Mike Pence Issues Urgent Prayer Alert for Believers Across America
Thu, 26 Jul 2018 13:45:25 -0400
Vice President Mike Pence asked for believers across the nation to pray for missionary Andrew Brunson. The Turkish government moved the persecuted pastor from the jail cell to house arrest on Wednesday.
"This is a welcome first step, but it is not good enough," Pence said at the Ministerial for Religious Freedom. "I spoke to Pastor Brunson and his wife, Norine, yesterday. I know that his faith will sustain him, but it shouldn't have to. Pastor Andrew Brunson deserves to be free. Today, we're honored to be joined by a member of his family, his daughter Jacqueline. To Jacqueline, I promise you: As I told your father yesterday, President Trump and I will continue to fight to secure your father's full release until he is restored to your family and returns to the United States of America.
"To believers across America, I say: Pray for Pastor Brunson. While he is out of jail, he is still not free."
Like President Donald Trump, Pence also issued a warning to Turkey.
"And to President Erdogan and the Turkish government, I have a message on behalf of the president of the United States of America: Release Pastor Andrew Brunson now, or be prepared to face the consequences," Pence said. "If Turkey does not take immediate action to free this innocent man of faith and send him home to America, the United States will impose significant sanctions on Turkey until Pastor Andrew Brunson is free."
Tony Perkins, the president of the Family Research Council, commended the vice president's warning to Turkey.
"The time to release Pastor Brunson is now. With President Trump and Vice President Pence calling for 'large sanctions' on Turkey, we know the administration's patience is gone," Perkins said. "The Trump administration has put a high priority on religious freedom and simply won't give up until Pastor Brunson is free. Turkey is a NATO ally but isn't acting like an ally as it tramples the values that reflect NATO's mission. Turkey must begin living up to its own constitution which guarantees the freedom of religion—including the freedom to share one's faith. Earlier this month, we gathered the names of thousands of people on a pledge to pray for Pastor Brunson. Those pledges have been delivered and Pastor Brunson is encouraged to know that the United States hasn't forgotten him. He won't be left behind."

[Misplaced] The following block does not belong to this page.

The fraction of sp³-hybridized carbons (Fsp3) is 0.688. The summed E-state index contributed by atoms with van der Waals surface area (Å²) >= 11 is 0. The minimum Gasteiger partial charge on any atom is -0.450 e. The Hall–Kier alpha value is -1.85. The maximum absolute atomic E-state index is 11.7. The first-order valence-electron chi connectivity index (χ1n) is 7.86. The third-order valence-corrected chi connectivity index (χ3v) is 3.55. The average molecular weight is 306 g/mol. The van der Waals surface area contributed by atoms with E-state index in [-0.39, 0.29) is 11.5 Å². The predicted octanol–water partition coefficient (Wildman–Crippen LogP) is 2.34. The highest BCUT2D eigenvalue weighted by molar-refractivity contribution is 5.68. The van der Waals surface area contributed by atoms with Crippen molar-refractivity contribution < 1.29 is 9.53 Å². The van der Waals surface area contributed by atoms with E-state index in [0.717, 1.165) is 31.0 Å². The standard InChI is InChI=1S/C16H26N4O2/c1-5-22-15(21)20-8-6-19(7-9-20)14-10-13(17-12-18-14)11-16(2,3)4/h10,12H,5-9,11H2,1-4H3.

Pence also addressed religious freedom worldwide, including atrocities in Nicaragua, China, Russia, Iran and North Korea.
We're joined today by Father Raul Zamora, who shepherds a flock at Divine Mercy Church and is a hero of the faith. Last week, the Ortega government laid siege to his church after more than 200 students sought shelter there, and two students lost their lives. They joined the more than 350 courageous Nicaraguans who've died in the cause of freedom this year alone.
Let me say to you, Father: Our prayers are with you, and the people of America stand with you for freedom of religion and freedom in Nicaragua.
Farther from home, but close to our hearts, religious persecution is growing in both scope and scale in the world's most populous country, the People's Republic of China. The State Department's annual International Religious Freedom report has labeled China as a religious freedom violator every year since 1999. Together with other religious minorities, Buddhists, Muslims and Christians are often under attack.
With us today is Kusho Golog Jigme, a Tibetan Buddhist monk. For nearly 70 years, the Tibetan people have been brutally repressed by the Chinese government. Kusho was jailed and tortured after he spoke out against the Chinese rule in his homeland. While he escaped China, his people's fight to practice their religion and protect their culture goes on. I say to Kusho, we are honored by your presence and we admire your courage and your stand for liberty.
Sadly, as we speak as well, Beijing is holding hundreds of thousands, and possibly millions, of Uyghur Muslims in so-called "re-education camps," where they're forced to endure around-the-clock political indoctrination and to denounce their religious beliefs and their cultural identity as the goal.